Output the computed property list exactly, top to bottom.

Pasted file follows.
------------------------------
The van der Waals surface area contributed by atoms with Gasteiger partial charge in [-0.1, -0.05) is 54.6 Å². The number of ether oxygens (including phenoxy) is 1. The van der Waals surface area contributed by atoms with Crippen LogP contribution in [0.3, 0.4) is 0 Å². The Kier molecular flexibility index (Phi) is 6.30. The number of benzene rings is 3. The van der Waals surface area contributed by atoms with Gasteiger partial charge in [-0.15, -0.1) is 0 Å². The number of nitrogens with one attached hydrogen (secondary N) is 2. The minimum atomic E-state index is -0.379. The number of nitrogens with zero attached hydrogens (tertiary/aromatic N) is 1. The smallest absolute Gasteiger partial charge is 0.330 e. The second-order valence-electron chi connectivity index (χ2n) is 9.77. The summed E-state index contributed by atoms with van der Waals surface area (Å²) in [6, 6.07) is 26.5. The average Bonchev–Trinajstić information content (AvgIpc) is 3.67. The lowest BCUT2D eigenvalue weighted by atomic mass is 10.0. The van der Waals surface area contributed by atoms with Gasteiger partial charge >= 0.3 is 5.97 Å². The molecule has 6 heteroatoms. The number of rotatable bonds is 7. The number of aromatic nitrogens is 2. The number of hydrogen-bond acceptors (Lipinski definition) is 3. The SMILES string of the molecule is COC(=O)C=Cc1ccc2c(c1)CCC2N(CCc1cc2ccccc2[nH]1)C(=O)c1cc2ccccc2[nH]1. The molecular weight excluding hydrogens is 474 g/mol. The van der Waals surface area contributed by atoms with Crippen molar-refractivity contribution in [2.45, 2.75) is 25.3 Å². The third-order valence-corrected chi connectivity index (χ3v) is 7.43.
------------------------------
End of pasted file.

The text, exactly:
The van der Waals surface area contributed by atoms with Gasteiger partial charge in [-0.1, -0.05) is 54.6 Å². The number of ether oxygens (including phenoxy) is 1. The van der Waals surface area contributed by atoms with Crippen LogP contribution in [0.3, 0.4) is 0 Å². The Kier molecular flexibility index (Phi) is 6.30. The number of benzene rings is 3. The van der Waals surface area contributed by atoms with Gasteiger partial charge in [-0.15, -0.1) is 0 Å². The number of nitrogens with one attached hydrogen (secondary N) is 2. The minimum atomic E-state index is -0.379. The number of nitrogens with zero attached hydrogens (tertiary/aromatic N) is 1. The smallest absolute Gasteiger partial charge is 0.330 e. The second-order valence-electron chi connectivity index (χ2n) is 9.77. The summed E-state index contributed by atoms with van der Waals surface area (Å²) in [6, 6.07) is 26.5. The average Bonchev–Trinajstić information content (AvgIpc) is 3.67. The lowest BCUT2D eigenvalue weighted by atomic mass is 10.0. The van der Waals surface area contributed by atoms with Gasteiger partial charge >= 0.3 is 5.97 Å². The molecule has 6 heteroatoms. The number of rotatable bonds is 7. The number of aromatic nitrogens is 2. The number of hydrogen-bond acceptors (Lipinski definition) is 3. The SMILES string of the molecule is COC(=O)C=Cc1ccc2c(c1)CCC2N(CCc1cc2ccccc2[nH]1)C(=O)c1cc2ccccc2[nH]1. The molecular weight excluding hydrogens is 474 g/mol. The van der Waals surface area contributed by atoms with Crippen molar-refractivity contribution in [2.45, 2.75) is 25.3 Å². The third-order valence-corrected chi connectivity index (χ3v) is 7.43.